Since December, the Wuhan coronavirus that originated in Wuhan, China, has killed at least 17 people and sickened close to 600.
Cases continue to spread globally, with one identified in Washington state.
In response to the evolving outbreak, the US Centers for Disease Control and Prevention has redirected US-bound travelers from Wuhan to five airports for screening at JFK New York, San Francisco, Los Angeles, Atlanta, and Chicago’s O’Hare.
The Chinese government has quarantined the city of Wuhan, shut down its airport and public transportation, and expanded the public transportation shutdown to at least four more cities.
Debra Chew is a former epidemic intelligence officer for the Centers for Disease Control, and an assistant professor of medicine at Rutgers New Jersey Medical School and medical director for infection prevention and control at University Hospital in Newark, New Jersey.
Here, she discusses what we know about the new infectious disease and who is most at risk:
What is the Wuhan coronavirus?
This is a new virus that has not been previously identified in humans. It belongs to a large family of viruses called coronaviruses. These viruses can cause respiratory illnesses such as the common cold and more severe illnesses such as the severe acute respiratory syndrome [SARS] or the Middle East respiratory syndrome [MERS].
Currently, a lot is unknown about the Wuhan coronavirus, but the CDC and the World Health Organization are actively investigating to learn more about this virus, the way it spreads, and its severity of illness.
Should Americans be concerned?
While any new virus is a serious public health concern, the immediate health risk to the American public is deemed low at this point. The virus is thought to have some limited person-to-person spread, and the CDC and WHO are conducting ongoing investigations to learn more about the degree of this spread.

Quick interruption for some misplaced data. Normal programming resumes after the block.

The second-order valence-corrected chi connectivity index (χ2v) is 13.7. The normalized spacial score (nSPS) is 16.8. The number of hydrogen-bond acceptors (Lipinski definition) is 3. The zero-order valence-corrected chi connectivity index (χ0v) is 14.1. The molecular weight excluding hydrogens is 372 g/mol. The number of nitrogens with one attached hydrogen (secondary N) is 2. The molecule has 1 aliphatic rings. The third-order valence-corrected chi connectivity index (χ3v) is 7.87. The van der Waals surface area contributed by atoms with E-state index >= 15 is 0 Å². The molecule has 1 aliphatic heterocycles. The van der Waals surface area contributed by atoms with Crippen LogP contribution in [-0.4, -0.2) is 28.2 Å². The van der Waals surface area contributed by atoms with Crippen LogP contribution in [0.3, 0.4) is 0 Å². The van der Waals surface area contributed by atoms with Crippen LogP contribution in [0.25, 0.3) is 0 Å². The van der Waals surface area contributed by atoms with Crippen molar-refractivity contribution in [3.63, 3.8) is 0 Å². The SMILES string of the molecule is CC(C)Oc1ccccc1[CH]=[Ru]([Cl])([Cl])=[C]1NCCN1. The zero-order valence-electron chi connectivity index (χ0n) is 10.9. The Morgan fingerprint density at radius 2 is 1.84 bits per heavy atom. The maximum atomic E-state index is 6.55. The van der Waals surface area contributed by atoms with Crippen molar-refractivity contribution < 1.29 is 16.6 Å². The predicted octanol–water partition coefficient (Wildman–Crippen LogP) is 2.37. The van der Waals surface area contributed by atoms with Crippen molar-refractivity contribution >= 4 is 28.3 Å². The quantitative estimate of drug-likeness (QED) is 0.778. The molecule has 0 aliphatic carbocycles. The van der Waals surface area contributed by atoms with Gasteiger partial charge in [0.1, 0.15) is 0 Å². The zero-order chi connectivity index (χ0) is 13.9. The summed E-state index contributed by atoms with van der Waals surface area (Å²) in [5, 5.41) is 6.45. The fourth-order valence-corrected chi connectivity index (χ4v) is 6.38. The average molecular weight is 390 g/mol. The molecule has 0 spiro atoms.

What do we know about how the virus spreads?
While a lot about this new coronavirus is still unknown, it may have been transmitted to humans from an animal source, as many of the confirmed early cases were linked to a seafood/live animal market in Wuhan, which has since been closed. Some person-to-person spread has occurred by some who were in close contact to an infected patient and are being investigated.
What are the symptoms and health risks?
Common signs, such as fever, cough, shortness of breath, and breathing difficulties are like those found with other respiratory illnesses. In more severe cases, infection can cause pneumonia, severe acute respiratory syndrome, kidney failure, and even death. Illness appears to be more severe in those who have underlying medical conditions, a weakened immune system, the elderly, and the very young.
How is it treated?
As with many viruses, there is no specific treatment, but many of the symptoms can be treated and supportive care for infected persons can be highly effective. Since this is a new virus, there is no vaccine, and it can take of number of years for a new vaccine to be developed.
How can people protect themselves, especially if they are flying and will be in contact with people from all over the world?
Travelers should follow standard recommendations to reduce exposure to and spread of a range of infections.
This includes washing hands often with soap and water for at least 20 seconds, using an alcohol-based hand sanitizer if soap and water are not available, covering your mouth and nose with a tissue or your sleeve—not your hands—when coughing or sneezing and avoiding close contact, if possible, with anyone showing symptoms of a respiratory illness, such as coughing and sneezing.
Source: Rutgers University